The Jesus I encounter in Scripture exhibits a sort of prickly attitude toward money and rich people who like to flash their money around or use it to buy undue influence (the Jesus I encounter in the Bible is a little prickly on a lot of subjects, but I digress...). The way I heard the story, Christians were to look to the Christ as the source of the humility and love his followers would need in order to live lives of self-sacrifice and service to God's People.
I have never been able to understand by what spiritual contortions the Christ of God who taught about sacrificial love (all the way to Calvary) has been transmogrified into the Great Sugar Daddy bestowing fancy cars and big houses on the faithful. It makes sense, however, if you think of it as the Market-God Religion co-opting the symbols and stories of the pre-existing religion to make its (new) points. That is exactly the same thing Christianity did when it used pre-Christian myths, symbols and rituals to support the (then new) Gospel!
Even the Churches themselves exhibit more faith in the Market-God than the biblical God, who often takes hard positions against accumulation of money or material extravagance. Within a short drive of my house there are two construction projects begun by churches that began to build large new churches without having raised the capital to finish them. They broke ground, "stepping out in faith" that the money would be there when it would be needed to accomplish God's work. Their willingness to do that was supposed to be evidence of their faith in the abundance of Creation and God's promises to take care of God's People. Unfortunately Jesus failed to come through with the cash. The half-finished buildings have become eyesores, rusting and deteriorating hulks, monuments to the hubris of the congregations who attempted to get too big, too fast and with too little money.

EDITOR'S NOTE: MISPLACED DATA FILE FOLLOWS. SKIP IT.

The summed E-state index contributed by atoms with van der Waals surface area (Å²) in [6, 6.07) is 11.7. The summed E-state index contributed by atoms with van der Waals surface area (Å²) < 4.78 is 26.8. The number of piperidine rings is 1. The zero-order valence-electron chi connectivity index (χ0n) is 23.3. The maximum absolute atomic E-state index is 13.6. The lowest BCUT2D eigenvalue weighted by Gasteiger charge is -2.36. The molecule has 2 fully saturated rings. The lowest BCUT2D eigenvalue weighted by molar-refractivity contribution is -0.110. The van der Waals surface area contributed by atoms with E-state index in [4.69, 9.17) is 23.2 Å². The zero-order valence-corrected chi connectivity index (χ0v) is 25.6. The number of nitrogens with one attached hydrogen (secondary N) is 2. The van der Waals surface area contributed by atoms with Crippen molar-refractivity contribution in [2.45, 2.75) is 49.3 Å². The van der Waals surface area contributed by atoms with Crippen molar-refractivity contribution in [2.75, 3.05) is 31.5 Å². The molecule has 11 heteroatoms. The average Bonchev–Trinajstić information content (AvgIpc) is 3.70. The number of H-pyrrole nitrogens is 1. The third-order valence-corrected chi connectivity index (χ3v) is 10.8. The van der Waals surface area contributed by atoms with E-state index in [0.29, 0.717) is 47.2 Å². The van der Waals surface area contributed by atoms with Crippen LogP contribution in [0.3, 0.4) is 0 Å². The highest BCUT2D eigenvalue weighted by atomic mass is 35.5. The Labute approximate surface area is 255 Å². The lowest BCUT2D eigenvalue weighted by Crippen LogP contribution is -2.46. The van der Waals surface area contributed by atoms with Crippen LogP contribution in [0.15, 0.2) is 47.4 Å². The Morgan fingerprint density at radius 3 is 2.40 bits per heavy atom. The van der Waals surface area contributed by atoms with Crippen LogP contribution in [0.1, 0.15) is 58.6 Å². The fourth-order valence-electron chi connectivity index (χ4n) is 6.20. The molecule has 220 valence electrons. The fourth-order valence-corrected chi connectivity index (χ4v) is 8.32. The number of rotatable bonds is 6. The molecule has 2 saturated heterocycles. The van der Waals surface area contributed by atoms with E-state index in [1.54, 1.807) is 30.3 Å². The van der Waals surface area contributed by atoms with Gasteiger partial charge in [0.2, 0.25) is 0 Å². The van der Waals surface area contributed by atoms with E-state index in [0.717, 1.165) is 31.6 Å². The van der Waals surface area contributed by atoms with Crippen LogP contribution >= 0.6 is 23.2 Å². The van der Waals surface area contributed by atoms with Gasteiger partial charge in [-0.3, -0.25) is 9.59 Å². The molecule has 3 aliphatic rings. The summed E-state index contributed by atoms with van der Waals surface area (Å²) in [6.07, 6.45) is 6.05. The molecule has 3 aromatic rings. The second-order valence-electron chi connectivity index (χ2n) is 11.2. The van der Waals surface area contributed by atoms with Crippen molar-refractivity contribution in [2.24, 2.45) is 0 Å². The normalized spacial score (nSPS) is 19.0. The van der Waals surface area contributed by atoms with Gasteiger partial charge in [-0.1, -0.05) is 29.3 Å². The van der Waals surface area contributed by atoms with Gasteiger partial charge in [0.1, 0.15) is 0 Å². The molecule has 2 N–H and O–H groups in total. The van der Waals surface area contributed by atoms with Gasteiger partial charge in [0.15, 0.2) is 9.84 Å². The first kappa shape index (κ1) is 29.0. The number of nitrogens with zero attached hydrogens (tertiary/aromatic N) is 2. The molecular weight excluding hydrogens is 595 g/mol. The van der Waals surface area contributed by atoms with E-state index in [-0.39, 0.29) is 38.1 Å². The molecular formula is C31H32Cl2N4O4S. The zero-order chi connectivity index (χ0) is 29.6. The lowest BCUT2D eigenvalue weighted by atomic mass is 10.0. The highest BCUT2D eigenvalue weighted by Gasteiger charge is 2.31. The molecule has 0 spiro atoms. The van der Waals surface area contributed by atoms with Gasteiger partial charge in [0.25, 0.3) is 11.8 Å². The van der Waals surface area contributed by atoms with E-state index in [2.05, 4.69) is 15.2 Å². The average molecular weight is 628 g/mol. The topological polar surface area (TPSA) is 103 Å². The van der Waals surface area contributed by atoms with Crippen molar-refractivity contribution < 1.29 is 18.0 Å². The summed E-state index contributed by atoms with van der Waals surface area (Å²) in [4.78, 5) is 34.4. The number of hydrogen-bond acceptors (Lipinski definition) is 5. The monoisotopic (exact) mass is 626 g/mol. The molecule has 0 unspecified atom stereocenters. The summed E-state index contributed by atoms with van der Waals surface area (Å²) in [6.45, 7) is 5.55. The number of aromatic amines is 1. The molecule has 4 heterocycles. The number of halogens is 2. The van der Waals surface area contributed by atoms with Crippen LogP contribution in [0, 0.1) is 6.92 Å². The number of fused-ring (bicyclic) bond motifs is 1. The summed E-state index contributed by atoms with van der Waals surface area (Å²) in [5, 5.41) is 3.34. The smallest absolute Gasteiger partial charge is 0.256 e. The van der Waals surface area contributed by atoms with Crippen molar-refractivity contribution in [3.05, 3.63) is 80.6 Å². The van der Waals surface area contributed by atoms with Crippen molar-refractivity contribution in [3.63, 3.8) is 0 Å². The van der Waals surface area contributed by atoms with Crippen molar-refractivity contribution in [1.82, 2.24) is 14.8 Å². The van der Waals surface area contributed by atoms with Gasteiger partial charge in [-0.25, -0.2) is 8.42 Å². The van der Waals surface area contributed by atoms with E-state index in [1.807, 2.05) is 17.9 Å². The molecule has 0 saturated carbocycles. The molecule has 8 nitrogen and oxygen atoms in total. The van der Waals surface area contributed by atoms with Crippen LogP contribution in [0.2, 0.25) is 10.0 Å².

Cox tells us that our faith in the Market is essentially a religious act arising out of a theology of which most of us are unaware. It might be safe to say that, at least in some parts of the American Christian Church, Jesus has a new Father-God.
What is more, there are a lot of Americans who would vigorously deny being "religious" in any way but who passionately believe in and practice the religion of the Market without even being aware of it. I think it is important to be aware of the deeply cherished Myths that guide our behavior.
During this economic crisis and in this election year, we need to look carefully at the people we are considering calling to be the high priests of our civil religion. Who would we rather have as our High Priests: the greedy bastards who brought us to this crisis, or reasonable people who believe in moderate growth and doing what is best for the Common Good.
It might also not hurt to consider, while we are at it, whether the Market-God is worthy of the exalted position to which we have elevated it. I'm guessing there are more worthy gods to whom we could devote ourselves.
The God of Jesus might not be a bad place to start.
Here endeth the ranting.